‘Free isn’t enough’: Apple calls out Spotify for ‘paying nothing’


EU regulators have just hit Apple with a whopping $2 billion fine over its App Store policies. 

And Apple is calling out the company that filed the complaint in the first place: Spotify.

On Monday, Apple released a fairly long statement acknowledging a $2 billion fine levied against the iPhone-maker by the European Commission. The massive fine is the result of an investigation by the EU into a complaint filed against Apple’s App Store.

The complaint, filed by music streaming service Spotify, focused on Apple’s App Store policies that prohibit app developers from pointing users toward subscription options outside of the app in order to avoid Apple’s in-app purchase fees. An EU investigation concluded that Apple was engaging in anti-competitive practices and running afoul of antitrust laws.

Spotify celebrated the EU’s decision, which Apple said in its statement that it will appeal.

However, Apple took things even further. In fact, the majority of the statement is spent calling out Spotify.

Here’s what Apple said about Spotify.

Apple pulls no punches in its statement on Spotify.

Titled “The App Store, Spotify, and Europe’s thriving digital music market,” Apple spends the bulk of its statement addressing Spotify instead of the EU decision itself.

Apple highlights in its statement that Spotify pays absolutely nothing to the iPhone-maker for the Spotify app, which Apple says has been “downloaded, redownloaded, or updated more than 119 billion times on Apple devices.”

Taking things even further, Apple points out that even though Spotify doesn’t pay the company, Apple has worked with Spotify to make sure their app works with “Siri, CarPlay, Apple Watch, AirPlay, Widgets, and more.” Apple mentions that Spotify utilizes its tools like TestFlight and Apple’s APIs and that its review team “frequently expedites reviews” of Spotify app updates in the Apple Store “at Spotify’s request.”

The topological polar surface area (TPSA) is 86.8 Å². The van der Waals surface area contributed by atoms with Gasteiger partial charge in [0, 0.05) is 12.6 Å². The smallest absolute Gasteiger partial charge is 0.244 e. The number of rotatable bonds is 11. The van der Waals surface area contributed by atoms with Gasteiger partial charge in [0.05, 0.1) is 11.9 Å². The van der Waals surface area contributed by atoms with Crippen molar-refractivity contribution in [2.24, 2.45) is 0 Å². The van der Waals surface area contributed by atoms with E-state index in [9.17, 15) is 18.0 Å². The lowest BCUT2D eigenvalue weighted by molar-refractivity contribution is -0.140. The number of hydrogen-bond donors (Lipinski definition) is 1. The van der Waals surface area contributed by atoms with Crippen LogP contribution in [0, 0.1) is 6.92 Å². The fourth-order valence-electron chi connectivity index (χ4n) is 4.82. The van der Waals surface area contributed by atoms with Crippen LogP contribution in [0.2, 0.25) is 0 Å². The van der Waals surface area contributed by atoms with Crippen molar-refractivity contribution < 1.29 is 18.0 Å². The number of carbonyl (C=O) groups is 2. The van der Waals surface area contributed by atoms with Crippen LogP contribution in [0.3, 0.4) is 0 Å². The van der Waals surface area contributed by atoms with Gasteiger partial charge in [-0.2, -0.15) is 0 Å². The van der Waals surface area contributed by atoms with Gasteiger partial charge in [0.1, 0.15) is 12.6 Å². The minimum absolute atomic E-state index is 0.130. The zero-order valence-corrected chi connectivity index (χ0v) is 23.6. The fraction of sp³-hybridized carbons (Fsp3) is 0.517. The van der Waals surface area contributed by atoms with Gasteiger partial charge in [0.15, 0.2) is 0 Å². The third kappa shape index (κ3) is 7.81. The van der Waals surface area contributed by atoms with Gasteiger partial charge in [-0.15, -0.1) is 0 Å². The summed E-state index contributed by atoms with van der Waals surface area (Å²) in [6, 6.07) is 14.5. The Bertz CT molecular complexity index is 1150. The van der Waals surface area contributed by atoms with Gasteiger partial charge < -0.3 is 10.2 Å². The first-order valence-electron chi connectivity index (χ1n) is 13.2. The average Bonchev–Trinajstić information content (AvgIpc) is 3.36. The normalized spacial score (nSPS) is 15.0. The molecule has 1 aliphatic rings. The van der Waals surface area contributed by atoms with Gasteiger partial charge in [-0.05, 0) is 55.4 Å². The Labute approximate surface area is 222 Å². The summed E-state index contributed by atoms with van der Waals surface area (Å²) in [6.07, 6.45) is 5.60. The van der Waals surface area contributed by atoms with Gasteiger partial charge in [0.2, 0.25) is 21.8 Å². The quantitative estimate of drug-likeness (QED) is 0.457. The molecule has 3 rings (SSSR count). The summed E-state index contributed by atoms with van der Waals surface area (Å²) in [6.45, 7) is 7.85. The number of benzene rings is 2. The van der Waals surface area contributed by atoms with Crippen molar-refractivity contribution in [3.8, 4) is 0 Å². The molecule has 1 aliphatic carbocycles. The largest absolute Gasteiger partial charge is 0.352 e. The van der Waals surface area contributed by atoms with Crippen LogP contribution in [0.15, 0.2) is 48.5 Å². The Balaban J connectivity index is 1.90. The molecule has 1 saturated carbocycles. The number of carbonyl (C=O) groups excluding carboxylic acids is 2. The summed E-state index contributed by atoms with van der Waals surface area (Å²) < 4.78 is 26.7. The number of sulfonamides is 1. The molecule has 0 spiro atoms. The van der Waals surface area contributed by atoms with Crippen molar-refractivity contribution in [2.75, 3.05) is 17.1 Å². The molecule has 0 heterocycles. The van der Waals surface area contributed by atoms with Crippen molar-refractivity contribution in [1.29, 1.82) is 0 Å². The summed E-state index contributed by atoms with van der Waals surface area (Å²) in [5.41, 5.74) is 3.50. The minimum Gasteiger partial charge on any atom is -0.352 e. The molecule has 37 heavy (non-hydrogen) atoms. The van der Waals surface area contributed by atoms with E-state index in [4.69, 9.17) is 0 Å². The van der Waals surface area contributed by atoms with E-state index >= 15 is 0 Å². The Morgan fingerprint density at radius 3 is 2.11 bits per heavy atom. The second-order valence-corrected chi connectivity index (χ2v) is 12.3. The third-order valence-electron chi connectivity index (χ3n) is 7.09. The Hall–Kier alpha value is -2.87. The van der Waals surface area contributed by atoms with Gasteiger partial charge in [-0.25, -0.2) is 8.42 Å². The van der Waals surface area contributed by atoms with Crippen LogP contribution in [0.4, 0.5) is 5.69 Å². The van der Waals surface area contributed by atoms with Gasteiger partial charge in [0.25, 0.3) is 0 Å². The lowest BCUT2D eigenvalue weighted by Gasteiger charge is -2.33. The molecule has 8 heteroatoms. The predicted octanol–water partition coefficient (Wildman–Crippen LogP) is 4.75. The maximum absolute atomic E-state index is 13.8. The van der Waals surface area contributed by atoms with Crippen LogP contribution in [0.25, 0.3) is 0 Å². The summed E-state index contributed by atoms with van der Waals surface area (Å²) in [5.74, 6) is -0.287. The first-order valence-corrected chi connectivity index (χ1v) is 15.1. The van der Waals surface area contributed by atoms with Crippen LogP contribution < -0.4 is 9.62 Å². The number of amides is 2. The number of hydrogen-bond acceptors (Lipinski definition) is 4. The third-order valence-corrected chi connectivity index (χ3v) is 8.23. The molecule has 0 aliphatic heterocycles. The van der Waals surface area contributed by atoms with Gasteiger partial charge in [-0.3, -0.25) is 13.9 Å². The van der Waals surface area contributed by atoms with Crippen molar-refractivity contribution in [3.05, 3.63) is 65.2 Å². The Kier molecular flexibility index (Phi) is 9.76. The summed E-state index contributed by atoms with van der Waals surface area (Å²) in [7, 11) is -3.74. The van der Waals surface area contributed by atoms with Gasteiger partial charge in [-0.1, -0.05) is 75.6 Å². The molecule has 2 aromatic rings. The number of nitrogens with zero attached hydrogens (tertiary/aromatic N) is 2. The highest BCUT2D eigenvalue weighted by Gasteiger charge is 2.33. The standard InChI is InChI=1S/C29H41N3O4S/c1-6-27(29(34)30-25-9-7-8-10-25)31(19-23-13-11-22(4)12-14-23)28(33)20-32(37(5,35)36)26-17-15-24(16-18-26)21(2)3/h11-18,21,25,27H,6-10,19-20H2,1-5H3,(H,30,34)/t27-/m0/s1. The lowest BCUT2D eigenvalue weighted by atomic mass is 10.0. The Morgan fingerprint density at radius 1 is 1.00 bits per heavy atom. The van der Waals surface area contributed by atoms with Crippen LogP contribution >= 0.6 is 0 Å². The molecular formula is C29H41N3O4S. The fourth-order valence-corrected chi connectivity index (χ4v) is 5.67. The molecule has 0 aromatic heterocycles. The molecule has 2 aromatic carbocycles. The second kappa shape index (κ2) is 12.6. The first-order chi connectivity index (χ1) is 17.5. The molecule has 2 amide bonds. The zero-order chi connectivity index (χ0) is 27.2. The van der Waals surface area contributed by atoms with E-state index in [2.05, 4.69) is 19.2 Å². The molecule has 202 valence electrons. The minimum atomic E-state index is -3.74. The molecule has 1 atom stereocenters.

Apple also seems to not-so-subtly point out that Spotify has some monopolization-related problems of its own, saying that the music streaming service “has a 56 percent share of Europe’s music streaming market — more than double their closest competitors.”

“Despite that success, and the App Store’s role in making it possible, Spotify pays Apple nothing,” Apple says.

“But free isn’t enough for Spotify,” Apple continues. “They also want to rewrite the rules of the App Store — in a way that advantages them even more.”

Apple goes on to accuse Spotify of wanting to accept payments directly within the iOS app, using all of Apple’s tools without taking part in the revenue share program that every other developer takes part in. Apple mentions how the company offers a “reader rule” policy which allows developers to provide a web page link in the app that directs users to account services, which could include billing management and sign-ups. However, Apple says that Spotify has not taken advantage of this option.

“Instead, Spotify wants to bend the rules in their favor by embedding subscription prices in their app without using the App Store’s In-App Purchase system,” Apple says. “They want to use Apple’s tools and technologies, distribute on the App Store, and benefit from the trust we’ve built with users — and to pay Apple nothing for it.”

“In short, Spotify wants more.”

Apple ends the statement saying it will appeal the EU decision. It’ll be interesting to see how the appeal goes, but even more compelling is what the future for Apple and Spotify’s relationship looks like.





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